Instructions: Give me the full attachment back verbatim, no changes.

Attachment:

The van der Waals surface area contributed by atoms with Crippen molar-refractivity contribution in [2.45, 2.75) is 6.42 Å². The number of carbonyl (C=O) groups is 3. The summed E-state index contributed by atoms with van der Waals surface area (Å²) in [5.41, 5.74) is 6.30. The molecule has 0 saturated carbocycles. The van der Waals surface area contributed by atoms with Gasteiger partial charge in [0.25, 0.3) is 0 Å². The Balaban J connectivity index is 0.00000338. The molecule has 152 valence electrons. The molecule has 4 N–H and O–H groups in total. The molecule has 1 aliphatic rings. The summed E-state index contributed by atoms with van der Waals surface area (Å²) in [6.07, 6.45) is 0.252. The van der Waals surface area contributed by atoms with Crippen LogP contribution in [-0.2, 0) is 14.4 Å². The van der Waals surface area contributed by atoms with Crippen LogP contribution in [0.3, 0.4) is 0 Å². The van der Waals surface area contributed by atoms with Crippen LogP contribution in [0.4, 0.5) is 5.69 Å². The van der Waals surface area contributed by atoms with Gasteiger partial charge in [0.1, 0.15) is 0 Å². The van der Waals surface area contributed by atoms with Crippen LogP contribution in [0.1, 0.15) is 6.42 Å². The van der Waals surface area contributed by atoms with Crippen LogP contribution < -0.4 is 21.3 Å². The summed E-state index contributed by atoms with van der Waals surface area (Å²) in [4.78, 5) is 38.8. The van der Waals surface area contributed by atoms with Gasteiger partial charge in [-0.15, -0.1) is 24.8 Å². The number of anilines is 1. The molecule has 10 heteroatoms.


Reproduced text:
The van der Waals surface area contributed by atoms with Crippen molar-refractivity contribution in [2.45, 2.75) is 6.42 Å². The number of carbonyl (C=O) groups is 3. The summed E-state index contributed by atoms with van der Waals surface area (Å²) in [5.41, 5.74) is 6.30. The molecule has 0 saturated carbocycles. The van der Waals surface area contributed by atoms with Gasteiger partial charge in [0.25, 0.3) is 0 Å². The Balaban J connectivity index is 0.00000338. The molecule has 152 valence electrons. The molecule has 4 N–H and O–H groups in total. The molecule has 1 aliphatic rings. The summed E-state index contributed by atoms with van der Waals surface area (Å²) in [6.07, 6.45) is 0.252. The van der Waals surface area contributed by atoms with Crippen LogP contribution in [-0.2, 0) is 14.4 Å². The van der Waals surface area contributed by atoms with Crippen LogP contribution in [0.3, 0.4) is 0 Å². The van der Waals surface area contributed by atoms with Crippen LogP contribution in [0.4, 0.5) is 5.69 Å². The van der Waals surface area contributed by atoms with Gasteiger partial charge in [0.1, 0.15) is 0 Å². The van der Waals surface area contributed by atoms with Crippen LogP contribution in [0.1, 0.15) is 6.42 Å². The van der Waals surface area contributed by atoms with Crippen LogP contribution < -0.4 is 21.3 Å². The summed E-state index contributed by atoms with van der Waals surface area (Å²) in [4.78, 5) is 38.8. The van der Waals surface area contributed by atoms with Gasteiger partial charge in [-0.15, -0.1) is 24.8 Å². The number of anilines is 1. The molecule has 10 heteroatoms.